Because we could all use a good laugh ...
REASON TO WATCH: Nearly all-encompassing portrait of the funny business.
WHAT IT’S ABOUT: Better to ask, what is this not about? Comedy, friends, comedy — in all its glorious silliness, though only the best-known figures are covered here. (Billy Crystal hosts and Amy Sedaris narrates.)
Each hour is topical — “Nerds, Jerks and Oddballs” (think Andy Kaufman) leads off this week, followed by family comedy (Bill Cosby, Lucille Ball). Next week covers slapstick (Marx Bros., Laurel and Hardy) and political comics (George Carlin, Mort Sahl). Week 3 brings us wise guys (Jack Benny, Chris Rock) and satirists (Johnny Carson, Jon Stewart).
There are lots of interviews — Judd Apatow, James Burrows, Jerry Seinfeld — that are used to illuminate the highlight reels of the greats. Genre definitions in “Make ’Em Laugh” tend to be somewhat arbitrary, in part because some comics cross genres in their own careers.
BOTTOM LINE: The comedy business is a pretty big business (you may have heard) effectively encompassing half — my own wild guess — of all pop culture. Fold in TV comedy dating back to 1949, “Saturday Night Live,” “Laugh-In,” the late-night guys and even children’s TV (”Sesame Street” and Bill Irwin, anyone?), and maybe, just maybe, it’s even bigger. So you have to admire PBS’ ambition. This is a vast subject, probably too vast for a single program, even one six hours long. The strange paradox here is that there’s too much on display and yet there’s not enough.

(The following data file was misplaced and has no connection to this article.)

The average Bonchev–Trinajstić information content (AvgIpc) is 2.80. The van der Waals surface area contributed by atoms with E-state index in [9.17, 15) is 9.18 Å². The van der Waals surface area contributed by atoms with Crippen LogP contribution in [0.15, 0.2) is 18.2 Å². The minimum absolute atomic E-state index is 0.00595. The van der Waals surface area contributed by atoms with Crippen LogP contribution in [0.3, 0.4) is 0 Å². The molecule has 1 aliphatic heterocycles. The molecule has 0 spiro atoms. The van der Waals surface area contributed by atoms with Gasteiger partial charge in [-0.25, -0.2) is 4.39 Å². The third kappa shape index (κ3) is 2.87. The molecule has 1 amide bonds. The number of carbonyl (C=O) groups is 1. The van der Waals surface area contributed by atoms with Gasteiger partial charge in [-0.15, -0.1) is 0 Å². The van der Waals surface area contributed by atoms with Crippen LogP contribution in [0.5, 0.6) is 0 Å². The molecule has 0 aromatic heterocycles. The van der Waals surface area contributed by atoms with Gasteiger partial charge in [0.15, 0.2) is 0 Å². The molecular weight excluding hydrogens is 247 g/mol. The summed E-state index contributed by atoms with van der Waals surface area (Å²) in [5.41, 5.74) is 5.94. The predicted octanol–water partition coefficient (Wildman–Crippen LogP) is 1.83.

In an effort to slip in references to just about everyone — or so the illusion would suggest — comics that deserve a richer, deeper exploration (Richard Pryor) have to make room for lesser luminaries. And just as a portrait starts to fill out (Mae West) ... zip! zap! zing! — it’s on to the next person. That said, this can be a hugely enjoyable viewing experience, and that’s probably what ... umm ... viewers want.